Unformatted text preview: Each arrow corresponds to a single proof in which the statement at the tail of the arrow implies the statement at the head of the arrow. Thus in the first diagram, we prove (a) implies (b), then prove (b) implies (c), then (c) implies (d), then (d) implies (e), and finally (e) implies (a). Thus any one of the statements implies all the others by following the string of proofs. Of course, the first proof done in this string can be any one of the five. We can see that the 20 proofs (counting each “if and only if” proof as two proofs because of the two directions) required in the worst case with the five statements (a) through (e) have been reduced to only five proofs. The first “circular” proof technique is common. The other two examples shown require six and seven proofs, not too bad. Convince yourself in these latter two cases that every statement implies every other. A line with two arrowheads indicates a standard “if and only if” proof....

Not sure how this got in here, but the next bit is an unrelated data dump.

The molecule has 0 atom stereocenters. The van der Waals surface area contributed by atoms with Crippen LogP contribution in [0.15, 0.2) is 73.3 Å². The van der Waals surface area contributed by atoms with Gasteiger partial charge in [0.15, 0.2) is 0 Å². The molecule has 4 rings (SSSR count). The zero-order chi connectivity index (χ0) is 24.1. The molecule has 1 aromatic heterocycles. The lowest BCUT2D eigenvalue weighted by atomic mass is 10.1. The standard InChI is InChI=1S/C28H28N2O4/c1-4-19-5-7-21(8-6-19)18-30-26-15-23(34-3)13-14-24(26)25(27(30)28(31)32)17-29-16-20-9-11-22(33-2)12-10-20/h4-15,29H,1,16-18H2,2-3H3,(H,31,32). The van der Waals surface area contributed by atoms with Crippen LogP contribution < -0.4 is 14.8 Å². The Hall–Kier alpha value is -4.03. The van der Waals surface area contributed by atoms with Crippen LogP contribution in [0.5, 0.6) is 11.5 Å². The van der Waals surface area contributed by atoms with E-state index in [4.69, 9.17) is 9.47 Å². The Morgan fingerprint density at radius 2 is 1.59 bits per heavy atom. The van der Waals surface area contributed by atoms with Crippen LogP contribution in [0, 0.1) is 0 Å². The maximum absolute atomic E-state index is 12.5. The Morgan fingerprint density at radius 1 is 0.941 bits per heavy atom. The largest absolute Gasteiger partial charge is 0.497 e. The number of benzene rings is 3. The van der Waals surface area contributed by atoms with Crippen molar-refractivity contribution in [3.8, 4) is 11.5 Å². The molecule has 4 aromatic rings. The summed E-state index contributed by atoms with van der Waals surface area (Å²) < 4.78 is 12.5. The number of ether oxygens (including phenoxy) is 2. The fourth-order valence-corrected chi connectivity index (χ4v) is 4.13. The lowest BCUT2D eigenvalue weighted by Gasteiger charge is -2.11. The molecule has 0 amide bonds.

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- Spring '11
- Logic, English-language films, Mathematical logic, Mathematical proof